Michigan Capitol | Susan J. Demas
Updated, 4:08 p.m., 9/22/23
A package of bills under consideration by the state Senate Finance, Insurance and Consumer Protection Committee could create an independent board to review prescription drug costs with the aim of lowering prices for Michiganders.
Senate Bills 483–485, sponsored by Sens. Veronica Klinefelt (D-Eastpointe), Darrin Camilleri (D-Trenton) and Kristen McDonald Rivet (D-Bay City), would establish the Prescription Drug Affordability Board (PDAB). The board would have the authority to evaluate the impact of drug costs on residents and set upper payment limits on drugs sold in Michigan.
Camilleri said in a statement that the bills would be an important measure to make sure prescription costs don’t inhibit patients’ abilities to get the medication they need.
“Every day, we hear terrible stories of people having to ration their medications or skip doses because their prescriptions are just too expensive,” Camilleri said. “This is a crisis that’s only been getting worse for years,and it’s time to fix it. By creating a nonpartisan Prescription Drug Affordability Board, we have the opportunity to address rising drug costs and make sure all Michiganders can afford their medications.”
The senators’ statement said that the PDAB would be made up of unbiased experts and would have “safeguards against external influence.”
At a Wednesday hearing, the bills received supportive testimony from the Michigan Nurses Association, the AARP of Michigan and the Michigan Pharmacists Association, among others. A representative of the pharmaceutical company Eli Lilly and Co. submitted a card in opposition.
McDonald Rivet said in a statement that passing the bills is necessary to hold pharmaceutical companies accountable.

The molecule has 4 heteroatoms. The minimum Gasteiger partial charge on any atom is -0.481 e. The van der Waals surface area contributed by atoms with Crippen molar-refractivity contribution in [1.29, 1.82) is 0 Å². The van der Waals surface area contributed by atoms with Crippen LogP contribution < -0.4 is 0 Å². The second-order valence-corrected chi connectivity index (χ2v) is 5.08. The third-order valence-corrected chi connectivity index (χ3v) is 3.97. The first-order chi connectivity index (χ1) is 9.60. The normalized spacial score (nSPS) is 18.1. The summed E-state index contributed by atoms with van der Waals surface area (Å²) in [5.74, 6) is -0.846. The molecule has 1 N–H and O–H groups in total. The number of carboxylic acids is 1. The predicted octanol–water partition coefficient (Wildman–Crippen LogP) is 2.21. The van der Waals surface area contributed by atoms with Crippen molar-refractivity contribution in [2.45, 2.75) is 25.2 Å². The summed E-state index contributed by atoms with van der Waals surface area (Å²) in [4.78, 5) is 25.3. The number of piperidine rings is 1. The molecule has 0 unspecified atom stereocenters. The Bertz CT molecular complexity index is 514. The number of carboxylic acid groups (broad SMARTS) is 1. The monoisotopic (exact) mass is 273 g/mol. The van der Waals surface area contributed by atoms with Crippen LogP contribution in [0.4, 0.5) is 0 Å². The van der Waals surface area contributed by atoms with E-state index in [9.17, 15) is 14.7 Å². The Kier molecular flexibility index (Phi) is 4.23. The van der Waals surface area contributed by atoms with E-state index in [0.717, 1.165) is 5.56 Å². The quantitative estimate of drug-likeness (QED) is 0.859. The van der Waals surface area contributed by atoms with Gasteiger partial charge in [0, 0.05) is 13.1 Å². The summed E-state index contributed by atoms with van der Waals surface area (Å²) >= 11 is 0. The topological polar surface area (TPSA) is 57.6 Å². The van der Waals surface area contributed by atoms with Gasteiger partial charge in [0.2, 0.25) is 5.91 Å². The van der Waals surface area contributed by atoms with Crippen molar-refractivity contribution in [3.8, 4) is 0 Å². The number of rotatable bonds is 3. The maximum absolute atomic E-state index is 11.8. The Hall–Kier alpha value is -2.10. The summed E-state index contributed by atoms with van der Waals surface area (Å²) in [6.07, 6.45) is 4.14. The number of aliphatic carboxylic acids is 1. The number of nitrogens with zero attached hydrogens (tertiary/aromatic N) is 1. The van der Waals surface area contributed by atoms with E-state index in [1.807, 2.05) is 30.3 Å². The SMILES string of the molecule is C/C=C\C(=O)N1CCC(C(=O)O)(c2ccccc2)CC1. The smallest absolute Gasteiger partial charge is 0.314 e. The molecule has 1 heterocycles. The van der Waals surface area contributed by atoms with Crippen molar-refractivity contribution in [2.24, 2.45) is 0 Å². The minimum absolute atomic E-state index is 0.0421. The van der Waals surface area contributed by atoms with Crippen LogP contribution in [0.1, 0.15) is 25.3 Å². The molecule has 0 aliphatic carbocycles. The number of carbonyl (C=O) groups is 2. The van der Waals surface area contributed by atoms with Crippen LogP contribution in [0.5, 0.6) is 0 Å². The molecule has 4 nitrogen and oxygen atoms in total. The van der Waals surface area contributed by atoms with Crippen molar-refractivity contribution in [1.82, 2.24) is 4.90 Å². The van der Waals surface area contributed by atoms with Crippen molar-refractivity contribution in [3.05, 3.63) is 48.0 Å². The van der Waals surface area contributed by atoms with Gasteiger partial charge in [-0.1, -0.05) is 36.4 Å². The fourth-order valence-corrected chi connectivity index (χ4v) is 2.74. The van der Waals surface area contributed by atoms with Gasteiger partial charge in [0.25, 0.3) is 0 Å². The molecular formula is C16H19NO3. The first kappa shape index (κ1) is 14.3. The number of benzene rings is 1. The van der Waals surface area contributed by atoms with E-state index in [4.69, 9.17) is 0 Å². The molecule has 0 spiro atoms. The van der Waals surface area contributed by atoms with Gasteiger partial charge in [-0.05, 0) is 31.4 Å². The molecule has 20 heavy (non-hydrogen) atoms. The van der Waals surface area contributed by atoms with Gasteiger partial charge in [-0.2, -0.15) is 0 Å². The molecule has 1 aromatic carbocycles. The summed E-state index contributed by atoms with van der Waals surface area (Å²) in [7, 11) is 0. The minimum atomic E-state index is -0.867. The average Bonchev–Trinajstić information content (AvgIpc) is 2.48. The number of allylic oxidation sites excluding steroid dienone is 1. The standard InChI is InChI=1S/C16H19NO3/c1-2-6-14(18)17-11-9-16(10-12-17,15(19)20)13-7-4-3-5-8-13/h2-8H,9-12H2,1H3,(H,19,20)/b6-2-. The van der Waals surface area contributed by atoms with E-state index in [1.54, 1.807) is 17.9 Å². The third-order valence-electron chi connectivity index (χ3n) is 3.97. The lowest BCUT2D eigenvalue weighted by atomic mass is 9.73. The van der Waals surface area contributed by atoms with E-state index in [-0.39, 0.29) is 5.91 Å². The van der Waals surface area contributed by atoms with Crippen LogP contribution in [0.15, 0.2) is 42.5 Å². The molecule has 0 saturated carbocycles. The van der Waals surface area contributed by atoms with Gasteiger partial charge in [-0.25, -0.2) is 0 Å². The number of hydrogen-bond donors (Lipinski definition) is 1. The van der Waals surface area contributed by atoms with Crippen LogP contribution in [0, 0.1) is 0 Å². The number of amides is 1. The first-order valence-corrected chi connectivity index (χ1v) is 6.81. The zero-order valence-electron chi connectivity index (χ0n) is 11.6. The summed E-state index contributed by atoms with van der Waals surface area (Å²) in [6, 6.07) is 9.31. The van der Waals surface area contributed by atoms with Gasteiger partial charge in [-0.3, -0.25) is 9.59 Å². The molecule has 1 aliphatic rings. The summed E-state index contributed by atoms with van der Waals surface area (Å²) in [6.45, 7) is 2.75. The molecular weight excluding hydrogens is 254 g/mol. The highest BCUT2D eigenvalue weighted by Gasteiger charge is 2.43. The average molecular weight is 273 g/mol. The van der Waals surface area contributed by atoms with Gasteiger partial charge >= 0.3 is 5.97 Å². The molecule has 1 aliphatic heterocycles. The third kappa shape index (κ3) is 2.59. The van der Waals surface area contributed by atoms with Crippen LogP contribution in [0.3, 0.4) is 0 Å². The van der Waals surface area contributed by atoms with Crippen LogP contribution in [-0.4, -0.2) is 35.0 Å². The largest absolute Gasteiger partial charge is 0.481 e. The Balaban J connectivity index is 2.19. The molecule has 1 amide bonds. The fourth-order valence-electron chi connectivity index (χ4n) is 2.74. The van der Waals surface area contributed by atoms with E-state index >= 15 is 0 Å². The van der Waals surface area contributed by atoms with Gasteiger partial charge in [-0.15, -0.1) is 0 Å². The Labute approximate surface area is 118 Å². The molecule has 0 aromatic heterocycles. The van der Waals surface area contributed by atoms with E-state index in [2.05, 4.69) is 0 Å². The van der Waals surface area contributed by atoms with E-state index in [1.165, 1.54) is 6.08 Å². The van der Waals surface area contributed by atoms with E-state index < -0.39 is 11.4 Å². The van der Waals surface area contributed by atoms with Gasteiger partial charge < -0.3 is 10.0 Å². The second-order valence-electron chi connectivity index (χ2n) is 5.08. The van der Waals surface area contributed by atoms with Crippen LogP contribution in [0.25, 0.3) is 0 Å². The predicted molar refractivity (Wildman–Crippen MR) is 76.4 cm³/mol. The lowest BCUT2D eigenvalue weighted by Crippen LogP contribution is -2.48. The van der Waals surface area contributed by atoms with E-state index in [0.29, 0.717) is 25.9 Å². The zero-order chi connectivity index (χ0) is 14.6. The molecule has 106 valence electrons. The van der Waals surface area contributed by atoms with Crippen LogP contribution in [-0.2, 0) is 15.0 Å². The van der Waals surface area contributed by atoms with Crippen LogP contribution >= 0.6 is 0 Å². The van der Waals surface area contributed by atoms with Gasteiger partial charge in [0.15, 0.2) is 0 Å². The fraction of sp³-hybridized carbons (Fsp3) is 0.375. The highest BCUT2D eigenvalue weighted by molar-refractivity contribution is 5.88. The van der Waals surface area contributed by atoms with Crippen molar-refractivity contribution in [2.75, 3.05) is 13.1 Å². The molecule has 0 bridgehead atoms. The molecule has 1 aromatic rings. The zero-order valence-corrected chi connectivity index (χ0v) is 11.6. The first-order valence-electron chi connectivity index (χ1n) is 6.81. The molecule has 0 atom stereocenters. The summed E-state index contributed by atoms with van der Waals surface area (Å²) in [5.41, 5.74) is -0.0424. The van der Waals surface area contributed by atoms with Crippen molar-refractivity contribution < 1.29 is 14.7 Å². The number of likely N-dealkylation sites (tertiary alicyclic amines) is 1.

“Our legislation aims to lower the cost of the most expensive prescription drugs for every Michigan resident, employer and small business, pharmacy and health plan,” McDonald Rivet said. “A PDAB brings much-needed accountability, oversight and transparency to pharmaceutical companies, making them more responsive to consumers — in my district and around the state.”
The senators cited rising prescription drug costs and inflation in the post-pandemic economy as factors that motivated them to take action with the proposed legislation. If the bills are passed, Michigan would become the seventh state to establish a PDAB to set upper payment price limits.
Klinefelt said that allowing input from consumers and medical industry experts into the drug pricing process through a PDAB would provide Michiganders with fairer prescription costs.
“Relief for Michigan residents to afford prescription drugs is long overdue and I’m glad to help do something about it,” Klinefelt said. “This legislation will prevent price gouging and keep vital medicine affordable and accessible for everyone.”
The committee will likely put the bills to a vote at its next meeting on Sept. 27.
Correction: This story has been updated to reflect that Eli Lily submitted written opposition to legislation.
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